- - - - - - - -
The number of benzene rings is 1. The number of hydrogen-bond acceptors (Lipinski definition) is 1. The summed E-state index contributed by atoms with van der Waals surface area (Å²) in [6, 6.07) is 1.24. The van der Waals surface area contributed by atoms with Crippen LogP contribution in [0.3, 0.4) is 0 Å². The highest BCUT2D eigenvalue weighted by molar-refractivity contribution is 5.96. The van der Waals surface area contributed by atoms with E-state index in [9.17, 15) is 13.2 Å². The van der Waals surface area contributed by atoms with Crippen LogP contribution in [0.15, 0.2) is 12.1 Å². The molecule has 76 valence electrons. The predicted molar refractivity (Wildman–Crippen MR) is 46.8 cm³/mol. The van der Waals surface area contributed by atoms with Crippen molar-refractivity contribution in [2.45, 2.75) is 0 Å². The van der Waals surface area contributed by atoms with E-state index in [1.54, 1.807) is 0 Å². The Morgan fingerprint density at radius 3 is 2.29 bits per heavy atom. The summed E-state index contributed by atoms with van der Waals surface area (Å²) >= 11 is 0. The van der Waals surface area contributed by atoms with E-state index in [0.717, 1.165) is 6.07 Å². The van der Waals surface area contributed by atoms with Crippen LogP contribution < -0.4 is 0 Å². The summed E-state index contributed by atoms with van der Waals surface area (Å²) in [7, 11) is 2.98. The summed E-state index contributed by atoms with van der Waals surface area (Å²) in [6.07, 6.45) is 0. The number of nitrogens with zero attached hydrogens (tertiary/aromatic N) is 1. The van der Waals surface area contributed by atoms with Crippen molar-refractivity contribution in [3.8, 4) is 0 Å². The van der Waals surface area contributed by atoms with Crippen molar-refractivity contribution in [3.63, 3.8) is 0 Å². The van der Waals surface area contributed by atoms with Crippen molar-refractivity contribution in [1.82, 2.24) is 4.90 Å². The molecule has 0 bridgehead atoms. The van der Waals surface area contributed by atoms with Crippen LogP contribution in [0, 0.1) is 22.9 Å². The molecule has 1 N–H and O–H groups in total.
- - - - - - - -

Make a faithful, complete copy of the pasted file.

The number of benzene rings is 1. The number of hydrogen-bond acceptors (Lipinski definition) is 1. The summed E-state index contributed by atoms with van der Waals surface area (Å²) in [6, 6.07) is 1.24. The van der Waals surface area contributed by atoms with Crippen LogP contribution in [0.3, 0.4) is 0 Å². The highest BCUT2D eigenvalue weighted by molar-refractivity contribution is 5.96. The van der Waals surface area contributed by atoms with E-state index in [9.17, 15) is 13.2 Å². The van der Waals surface area contributed by atoms with Crippen LogP contribution in [0.15, 0.2) is 12.1 Å². The molecule has 76 valence electrons. The predicted molar refractivity (Wildman–Crippen MR) is 46.8 cm³/mol. The van der Waals surface area contributed by atoms with Crippen molar-refractivity contribution in [2.45, 2.75) is 0 Å². The van der Waals surface area contributed by atoms with E-state index in [1.54, 1.807) is 0 Å². The Morgan fingerprint density at radius 3 is 2.29 bits per heavy atom. The summed E-state index contributed by atoms with van der Waals surface area (Å²) >= 11 is 0. The van der Waals surface area contributed by atoms with E-state index in [0.717, 1.165) is 6.07 Å². The van der Waals surface area contributed by atoms with Crippen LogP contribution < -0.4 is 0 Å². The summed E-state index contributed by atoms with van der Waals surface area (Å²) in [7, 11) is 2.98. The summed E-state index contributed by atoms with van der Waals surface area (Å²) in [6.07, 6.45) is 0. The number of nitrogens with zero attached hydrogens (tertiary/aromatic N) is 1. The van der Waals surface area contributed by atoms with Crippen molar-refractivity contribution in [3.8, 4) is 0 Å². The van der Waals surface area contributed by atoms with Crippen molar-refractivity contribution in [3.63, 3.8) is 0 Å². The van der Waals surface area contributed by atoms with Crippen molar-refractivity contribution in [1.82, 2.24) is 4.90 Å². The molecule has 0 bridgehead atoms. The van der Waals surface area contributed by atoms with Crippen LogP contribution in [0, 0.1) is 22.9 Å². The molecule has 1 N–H and O–H groups in total.